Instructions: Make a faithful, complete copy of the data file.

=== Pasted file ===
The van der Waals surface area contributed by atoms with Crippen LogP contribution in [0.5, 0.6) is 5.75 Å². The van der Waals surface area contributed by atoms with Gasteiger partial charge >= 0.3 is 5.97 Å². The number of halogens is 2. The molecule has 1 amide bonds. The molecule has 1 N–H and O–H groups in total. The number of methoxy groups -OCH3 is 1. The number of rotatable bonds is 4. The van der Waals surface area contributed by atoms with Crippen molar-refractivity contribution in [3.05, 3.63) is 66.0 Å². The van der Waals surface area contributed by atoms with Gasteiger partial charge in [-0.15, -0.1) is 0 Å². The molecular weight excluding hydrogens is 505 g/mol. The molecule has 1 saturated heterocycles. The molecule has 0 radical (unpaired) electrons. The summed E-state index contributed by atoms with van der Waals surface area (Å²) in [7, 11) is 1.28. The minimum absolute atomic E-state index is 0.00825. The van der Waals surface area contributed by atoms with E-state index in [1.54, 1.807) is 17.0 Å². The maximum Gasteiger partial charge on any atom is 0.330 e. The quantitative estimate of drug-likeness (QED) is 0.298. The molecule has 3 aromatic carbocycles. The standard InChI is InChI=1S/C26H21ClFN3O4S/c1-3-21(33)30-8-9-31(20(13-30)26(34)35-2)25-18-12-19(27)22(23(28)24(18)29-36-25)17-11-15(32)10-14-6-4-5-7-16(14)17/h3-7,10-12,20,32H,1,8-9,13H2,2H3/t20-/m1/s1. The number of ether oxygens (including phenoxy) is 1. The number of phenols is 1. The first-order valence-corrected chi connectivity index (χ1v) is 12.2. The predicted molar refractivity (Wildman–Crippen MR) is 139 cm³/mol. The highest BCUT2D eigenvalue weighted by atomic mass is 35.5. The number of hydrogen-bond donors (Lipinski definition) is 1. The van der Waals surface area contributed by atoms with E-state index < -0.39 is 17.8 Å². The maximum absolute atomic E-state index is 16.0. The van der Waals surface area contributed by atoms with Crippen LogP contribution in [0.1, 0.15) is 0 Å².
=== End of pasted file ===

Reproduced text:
The van der Waals surface area contributed by atoms with Crippen LogP contribution in [0.5, 0.6) is 5.75 Å². The van der Waals surface area contributed by atoms with Gasteiger partial charge >= 0.3 is 5.97 Å². The number of halogens is 2. The molecule has 1 amide bonds. The molecule has 1 N–H and O–H groups in total. The number of methoxy groups -OCH3 is 1. The number of rotatable bonds is 4. The van der Waals surface area contributed by atoms with Crippen molar-refractivity contribution in [3.05, 3.63) is 66.0 Å². The van der Waals surface area contributed by atoms with Gasteiger partial charge in [-0.15, -0.1) is 0 Å². The molecular weight excluding hydrogens is 505 g/mol. The molecule has 1 saturated heterocycles. The molecule has 0 radical (unpaired) electrons. The summed E-state index contributed by atoms with van der Waals surface area (Å²) in [7, 11) is 1.28. The minimum absolute atomic E-state index is 0.00825. The van der Waals surface area contributed by atoms with E-state index in [1.54, 1.807) is 17.0 Å². The maximum Gasteiger partial charge on any atom is 0.330 e. The quantitative estimate of drug-likeness (QED) is 0.298. The molecule has 3 aromatic carbocycles. The standard InChI is InChI=1S/C26H21ClFN3O4S/c1-3-21(33)30-8-9-31(20(13-30)26(34)35-2)25-18-12-19(27)22(23(28)24(18)29-36-25)17-11-15(32)10-14-6-4-5-7-16(14)17/h3-7,10-12,20,32H,1,8-9,13H2,2H3/t20-/m1/s1. The number of ether oxygens (including phenoxy) is 1. The number of phenols is 1. The first-order valence-corrected chi connectivity index (χ1v) is 12.2. The predicted molar refractivity (Wildman–Crippen MR) is 139 cm³/mol. The highest BCUT2D eigenvalue weighted by atomic mass is 35.5. The number of hydrogen-bond donors (Lipinski definition) is 1. The van der Waals surface area contributed by atoms with E-state index < -0.39 is 17.8 Å². The maximum absolute atomic E-state index is 16.0. The van der Waals surface area contributed by atoms with Crippen LogP contribution in [0.1, 0.15) is 0 Å².